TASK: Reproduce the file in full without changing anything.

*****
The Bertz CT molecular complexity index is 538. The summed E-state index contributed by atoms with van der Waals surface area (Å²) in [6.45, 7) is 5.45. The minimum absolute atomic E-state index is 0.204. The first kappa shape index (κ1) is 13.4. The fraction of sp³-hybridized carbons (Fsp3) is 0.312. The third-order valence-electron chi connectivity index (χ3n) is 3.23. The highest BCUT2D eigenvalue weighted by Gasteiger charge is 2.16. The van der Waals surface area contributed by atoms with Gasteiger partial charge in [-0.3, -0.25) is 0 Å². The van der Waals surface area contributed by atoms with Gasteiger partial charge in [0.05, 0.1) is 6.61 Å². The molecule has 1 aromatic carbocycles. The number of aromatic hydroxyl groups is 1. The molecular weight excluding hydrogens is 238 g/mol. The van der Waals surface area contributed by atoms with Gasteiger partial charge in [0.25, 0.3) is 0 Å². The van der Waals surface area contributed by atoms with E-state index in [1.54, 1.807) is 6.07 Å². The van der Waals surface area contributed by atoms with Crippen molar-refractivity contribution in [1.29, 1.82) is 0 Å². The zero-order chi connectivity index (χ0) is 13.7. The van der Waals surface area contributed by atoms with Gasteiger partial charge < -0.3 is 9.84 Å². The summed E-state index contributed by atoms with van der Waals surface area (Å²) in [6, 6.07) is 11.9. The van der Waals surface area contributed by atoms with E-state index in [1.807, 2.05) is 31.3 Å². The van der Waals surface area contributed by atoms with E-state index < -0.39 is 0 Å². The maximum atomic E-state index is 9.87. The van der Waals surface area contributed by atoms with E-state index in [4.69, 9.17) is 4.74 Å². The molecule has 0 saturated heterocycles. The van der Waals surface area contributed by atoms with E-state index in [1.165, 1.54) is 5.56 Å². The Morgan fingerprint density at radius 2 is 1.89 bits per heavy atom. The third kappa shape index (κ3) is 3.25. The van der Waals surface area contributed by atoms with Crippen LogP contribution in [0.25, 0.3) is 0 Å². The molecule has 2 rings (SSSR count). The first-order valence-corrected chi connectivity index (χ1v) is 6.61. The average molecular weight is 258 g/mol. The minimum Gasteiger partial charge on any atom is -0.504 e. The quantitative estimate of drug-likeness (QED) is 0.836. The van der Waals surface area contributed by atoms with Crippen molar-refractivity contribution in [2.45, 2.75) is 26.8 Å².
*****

The Bertz CT molecular complexity index is 538. The summed E-state index contributed by atoms with van der Waals surface area (Å²) in [6.45, 7) is 5.45. The minimum absolute atomic E-state index is 0.204. The first kappa shape index (κ1) is 13.4. The fraction of sp³-hybridized carbons (Fsp3) is 0.312. The third-order valence-electron chi connectivity index (χ3n) is 3.23. The highest BCUT2D eigenvalue weighted by Gasteiger charge is 2.16. The van der Waals surface area contributed by atoms with Gasteiger partial charge in [-0.3, -0.25) is 0 Å². The van der Waals surface area contributed by atoms with Gasteiger partial charge in [0.05, 0.1) is 6.61 Å². The molecule has 1 aromatic carbocycles. The number of aromatic hydroxyl groups is 1. The molecular weight excluding hydrogens is 238 g/mol. The van der Waals surface area contributed by atoms with Gasteiger partial charge in [0.25, 0.3) is 0 Å². The van der Waals surface area contributed by atoms with E-state index in [1.54, 1.807) is 6.07 Å². The van der Waals surface area contributed by atoms with Crippen molar-refractivity contribution in [1.29, 1.82) is 0 Å². The zero-order chi connectivity index (χ0) is 13.7. The van der Waals surface area contributed by atoms with Gasteiger partial charge < -0.3 is 9.84 Å². The summed E-state index contributed by atoms with van der Waals surface area (Å²) in [6, 6.07) is 11.9. The van der Waals surface area contributed by atoms with E-state index in [1.807, 2.05) is 31.3 Å². The van der Waals surface area contributed by atoms with E-state index < -0.39 is 0 Å². The maximum atomic E-state index is 9.87. The van der Waals surface area contributed by atoms with E-state index in [4.69, 9.17) is 4.74 Å². The molecule has 0 saturated heterocycles. The van der Waals surface area contributed by atoms with E-state index in [1.165, 1.54) is 5.56 Å². The Morgan fingerprint density at radius 2 is 1.89 bits per heavy atom. The third kappa shape index (κ3) is 3.25. The van der Waals surface area contributed by atoms with Crippen LogP contribution in [0.25, 0.3) is 0 Å². The molecule has 2 rings (SSSR count). The first-order valence-corrected chi connectivity index (χ1v) is 6.61. The average molecular weight is 258 g/mol. The minimum Gasteiger partial charge on any atom is -0.504 e. The quantitative estimate of drug-likeness (QED) is 0.836. The van der Waals surface area contributed by atoms with Crippen molar-refractivity contribution in [2.45, 2.75) is 26.8 Å².